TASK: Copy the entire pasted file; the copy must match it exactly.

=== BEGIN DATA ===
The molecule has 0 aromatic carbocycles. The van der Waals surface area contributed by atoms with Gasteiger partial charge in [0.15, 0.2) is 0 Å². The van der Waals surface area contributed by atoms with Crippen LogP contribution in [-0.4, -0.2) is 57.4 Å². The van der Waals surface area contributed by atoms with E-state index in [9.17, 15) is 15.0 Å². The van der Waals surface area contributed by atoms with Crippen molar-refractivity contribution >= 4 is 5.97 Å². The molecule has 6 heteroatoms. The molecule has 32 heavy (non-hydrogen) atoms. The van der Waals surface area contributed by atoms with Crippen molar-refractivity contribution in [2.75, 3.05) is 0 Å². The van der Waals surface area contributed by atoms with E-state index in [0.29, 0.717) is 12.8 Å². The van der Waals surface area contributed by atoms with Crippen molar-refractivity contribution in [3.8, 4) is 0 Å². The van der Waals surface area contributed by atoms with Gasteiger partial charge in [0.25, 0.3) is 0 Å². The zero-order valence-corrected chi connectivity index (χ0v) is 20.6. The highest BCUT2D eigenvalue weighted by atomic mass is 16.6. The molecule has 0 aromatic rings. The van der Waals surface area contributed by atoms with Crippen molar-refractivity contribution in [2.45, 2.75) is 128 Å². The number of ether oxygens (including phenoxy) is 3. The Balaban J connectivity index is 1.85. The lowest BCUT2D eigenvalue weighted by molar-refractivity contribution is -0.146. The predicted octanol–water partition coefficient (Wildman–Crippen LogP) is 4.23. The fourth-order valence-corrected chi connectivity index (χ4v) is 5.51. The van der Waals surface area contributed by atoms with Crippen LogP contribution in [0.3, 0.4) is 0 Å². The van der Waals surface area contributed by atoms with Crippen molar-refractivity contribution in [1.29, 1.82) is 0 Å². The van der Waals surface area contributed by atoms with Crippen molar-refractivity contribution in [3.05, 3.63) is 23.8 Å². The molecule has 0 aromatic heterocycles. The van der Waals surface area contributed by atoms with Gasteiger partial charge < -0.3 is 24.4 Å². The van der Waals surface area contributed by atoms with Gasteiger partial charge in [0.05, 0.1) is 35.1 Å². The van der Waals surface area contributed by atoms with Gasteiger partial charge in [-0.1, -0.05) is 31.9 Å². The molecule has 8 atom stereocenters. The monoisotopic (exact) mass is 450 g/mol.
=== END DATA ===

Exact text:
The molecule has 0 aromatic carbocycles. The van der Waals surface area contributed by atoms with Gasteiger partial charge in [0.15, 0.2) is 0 Å². The van der Waals surface area contributed by atoms with Crippen LogP contribution in [-0.4, -0.2) is 57.4 Å². The van der Waals surface area contributed by atoms with E-state index in [9.17, 15) is 15.0 Å². The van der Waals surface area contributed by atoms with Crippen molar-refractivity contribution >= 4 is 5.97 Å². The molecule has 6 heteroatoms. The molecule has 32 heavy (non-hydrogen) atoms. The van der Waals surface area contributed by atoms with Crippen molar-refractivity contribution in [2.75, 3.05) is 0 Å². The van der Waals surface area contributed by atoms with E-state index in [0.29, 0.717) is 12.8 Å². The van der Waals surface area contributed by atoms with Crippen molar-refractivity contribution in [3.8, 4) is 0 Å². The van der Waals surface area contributed by atoms with Gasteiger partial charge in [0.25, 0.3) is 0 Å². The zero-order valence-corrected chi connectivity index (χ0v) is 20.6. The highest BCUT2D eigenvalue weighted by atomic mass is 16.6. The molecule has 0 aromatic rings. The van der Waals surface area contributed by atoms with Crippen molar-refractivity contribution in [2.45, 2.75) is 128 Å². The number of ether oxygens (including phenoxy) is 3. The Balaban J connectivity index is 1.85. The lowest BCUT2D eigenvalue weighted by molar-refractivity contribution is -0.146. The predicted octanol–water partition coefficient (Wildman–Crippen LogP) is 4.23. The fourth-order valence-corrected chi connectivity index (χ4v) is 5.51. The van der Waals surface area contributed by atoms with Crippen LogP contribution in [0.3, 0.4) is 0 Å². The van der Waals surface area contributed by atoms with Crippen molar-refractivity contribution in [1.29, 1.82) is 0 Å². The van der Waals surface area contributed by atoms with Crippen molar-refractivity contribution in [3.05, 3.63) is 23.8 Å². The molecule has 0 aromatic heterocycles. The van der Waals surface area contributed by atoms with Gasteiger partial charge < -0.3 is 24.4 Å². The van der Waals surface area contributed by atoms with Gasteiger partial charge in [0.05, 0.1) is 35.1 Å². The van der Waals surface area contributed by atoms with Gasteiger partial charge in [-0.1, -0.05) is 31.9 Å². The molecule has 8 atom stereocenters. The monoisotopic (exact) mass is 450 g/mol.